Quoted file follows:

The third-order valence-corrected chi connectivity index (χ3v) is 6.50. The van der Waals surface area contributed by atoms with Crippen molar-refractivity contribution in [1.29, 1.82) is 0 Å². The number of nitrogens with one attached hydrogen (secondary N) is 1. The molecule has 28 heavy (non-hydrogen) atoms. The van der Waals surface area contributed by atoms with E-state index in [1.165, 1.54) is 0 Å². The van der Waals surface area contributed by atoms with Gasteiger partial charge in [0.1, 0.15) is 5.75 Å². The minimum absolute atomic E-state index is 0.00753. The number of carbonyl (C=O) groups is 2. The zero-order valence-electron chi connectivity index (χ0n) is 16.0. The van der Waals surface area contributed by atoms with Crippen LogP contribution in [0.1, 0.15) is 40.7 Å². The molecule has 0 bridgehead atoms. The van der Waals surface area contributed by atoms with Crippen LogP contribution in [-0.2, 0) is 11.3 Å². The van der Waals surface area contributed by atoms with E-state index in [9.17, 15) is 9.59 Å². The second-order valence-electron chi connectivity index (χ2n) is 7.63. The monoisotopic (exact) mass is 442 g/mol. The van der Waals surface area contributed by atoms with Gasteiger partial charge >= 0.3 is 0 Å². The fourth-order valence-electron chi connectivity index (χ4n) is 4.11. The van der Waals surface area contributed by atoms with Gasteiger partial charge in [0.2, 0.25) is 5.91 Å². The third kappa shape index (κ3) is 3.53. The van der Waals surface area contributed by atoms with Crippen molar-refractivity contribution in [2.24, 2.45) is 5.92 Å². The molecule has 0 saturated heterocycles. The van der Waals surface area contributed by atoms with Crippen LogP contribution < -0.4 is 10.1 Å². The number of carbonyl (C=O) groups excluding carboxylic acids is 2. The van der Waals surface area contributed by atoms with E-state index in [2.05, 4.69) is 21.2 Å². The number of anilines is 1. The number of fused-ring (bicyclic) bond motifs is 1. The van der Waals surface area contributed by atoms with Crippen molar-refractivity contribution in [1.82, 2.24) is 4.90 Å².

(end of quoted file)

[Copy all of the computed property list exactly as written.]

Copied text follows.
The third-order valence-corrected chi connectivity index (χ3v) is 6.50. The van der Waals surface area contributed by atoms with Crippen molar-refractivity contribution in [1.29, 1.82) is 0 Å². The number of nitrogens with one attached hydrogen (secondary N) is 1. The molecule has 28 heavy (non-hydrogen) atoms. The van der Waals surface area contributed by atoms with E-state index in [1.165, 1.54) is 0 Å². The van der Waals surface area contributed by atoms with Gasteiger partial charge in [0.1, 0.15) is 5.75 Å². The minimum absolute atomic E-state index is 0.00753. The number of carbonyl (C=O) groups is 2. The zero-order valence-electron chi connectivity index (χ0n) is 16.0. The van der Waals surface area contributed by atoms with Crippen LogP contribution in [0.1, 0.15) is 40.7 Å². The molecule has 0 bridgehead atoms. The van der Waals surface area contributed by atoms with Crippen LogP contribution in [-0.2, 0) is 11.3 Å². The van der Waals surface area contributed by atoms with E-state index in [9.17, 15) is 9.59 Å². The second-order valence-electron chi connectivity index (χ2n) is 7.63. The monoisotopic (exact) mass is 442 g/mol. The van der Waals surface area contributed by atoms with Gasteiger partial charge >= 0.3 is 0 Å². The fourth-order valence-electron chi connectivity index (χ4n) is 4.11. The van der Waals surface area contributed by atoms with Gasteiger partial charge in [0.2, 0.25) is 5.91 Å². The third kappa shape index (κ3) is 3.53. The van der Waals surface area contributed by atoms with Crippen molar-refractivity contribution in [2.24, 2.45) is 5.92 Å². The molecule has 0 saturated heterocycles. The van der Waals surface area contributed by atoms with Crippen LogP contribution < -0.4 is 10.1 Å². The number of carbonyl (C=O) groups excluding carboxylic acids is 2. The van der Waals surface area contributed by atoms with E-state index in [2.05, 4.69) is 21.2 Å². The number of anilines is 1. The number of fused-ring (bicyclic) bond motifs is 1. The van der Waals surface area contributed by atoms with Crippen molar-refractivity contribution in [1.82, 2.24) is 4.90 Å².